Intra-regional trade within the East African Community (EAC) reached a 20% share of intra-trade to global trade in September 2022 with USD 10.17 billion.
The intra-EAC trade, accounting for imports and exports in the seven EAC Partner States (DRC, Burundi, Kenya, Rwanda, South Sudan, Uganda, and Tanzania), grew from 13% in 2019 at a value of USD 7.1 billion to 15 % in 2021 at a value of USD 9.5 billion.
And by September 2022, the EAC trade value was recorded at USD 10.17 billion representing a 20% share of intra-trade to global trade.
This was disclosed by EAC Secretary General Dr. Peter Mathuki when addressing the media during a retreat for all EAC Staff held in Kenya to discuss EAC’a priorities for 2023.
Mathuki attributed the increase in intra-regional trade to political goodwill among the members of EAC Heads and the relaxation of Covid-19 restrictions in the region amongst other factors.
He further explained that high-level discussions among the Heads of State had eliminated many Non-Tariff Barriers (NTBs) hampering intra-regional trade and expressed hope that this and other factors would help raise the level of intra-regional trade in East Africa to at least 40% over the next five years.
“257 NTBs have been cumulatively resolved since 2007. This is in tandem with the bloc’s goal to increase the volumes of intra-regional trade,” he said.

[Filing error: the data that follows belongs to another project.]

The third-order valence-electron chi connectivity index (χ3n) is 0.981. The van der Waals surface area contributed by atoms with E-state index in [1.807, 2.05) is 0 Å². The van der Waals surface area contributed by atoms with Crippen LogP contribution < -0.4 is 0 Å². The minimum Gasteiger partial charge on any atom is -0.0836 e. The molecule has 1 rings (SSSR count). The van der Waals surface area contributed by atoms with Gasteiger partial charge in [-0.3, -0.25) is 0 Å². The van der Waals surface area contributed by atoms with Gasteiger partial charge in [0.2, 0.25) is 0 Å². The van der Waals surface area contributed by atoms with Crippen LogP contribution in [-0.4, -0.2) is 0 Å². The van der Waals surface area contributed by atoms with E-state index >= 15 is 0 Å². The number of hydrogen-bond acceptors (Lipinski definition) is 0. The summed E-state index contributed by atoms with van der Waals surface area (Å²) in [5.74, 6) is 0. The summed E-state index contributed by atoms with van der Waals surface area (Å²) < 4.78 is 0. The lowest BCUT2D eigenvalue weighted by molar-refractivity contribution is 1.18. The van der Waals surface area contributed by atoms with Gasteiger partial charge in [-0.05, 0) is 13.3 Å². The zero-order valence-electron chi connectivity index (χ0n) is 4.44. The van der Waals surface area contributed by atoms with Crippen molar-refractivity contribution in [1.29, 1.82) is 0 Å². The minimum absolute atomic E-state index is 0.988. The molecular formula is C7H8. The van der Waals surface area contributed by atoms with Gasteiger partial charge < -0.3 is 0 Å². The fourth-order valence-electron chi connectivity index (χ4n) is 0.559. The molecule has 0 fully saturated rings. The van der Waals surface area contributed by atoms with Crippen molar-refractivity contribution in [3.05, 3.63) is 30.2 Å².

Dr. Mathuki disclosed that EAC’s total trade with the rest of the world stood at USD 62 billion, adding that there was still room for improvement.
Dr. Mathuki further said that EAC Ministers/ Cabinet Secretaries in charge of Trade and Finance had adopted a 35% EAC Common External Tariff (CET).
“From 1st July 2022, imports of locally available goods into the region; such as meat, furniture and textiles, have been attracting a tariff of 35%. The move aims at promoting local production, value addition and industrialization,” said Dr. Mathuki, adding that the CET is one of the key instruments under the Customs Union pillar, which justifies regional integration through uniform treatment of goods imported from third parties.
On the application by the Federal Republic of Somalia to join the EAC, Dr. Mathuki said that a verification mission to Somalia is scheduled at the end of this month, to assess the country’s readiness to join the Community.
He stressed that Somalia’s long Indian Ocean Red Sea route that links Africa to the Arabian Peninsula represents a vibrant economic zone that will bring immense benefits to the EAC.
“The exploitation of Somalia’s blue economy resources such as fish and the expansive coastline is also set to boost the regional economy,” he said.
In relation to peace and security, the Secretary-General said that EAC was keen on stabilizing the Eastern region of the DRC, a process that he said requires a political solution that will be provided by the Heads of State.
Finally, on the East African Monetary Union, Dr. Mathuki said that EAC would have a single currency within the next four years.
He said that the Council of Ministers is expected to make a decision soon on the location of the East African Monetary Institute, the precursor to the East African Central Bank that will issue the single currency.
“The single currency will ease business and movement of persons within the region. It is in line with our goal to make the region borderless so that people can move and trade freely as envisioned in the Common Market Protocol,” he said.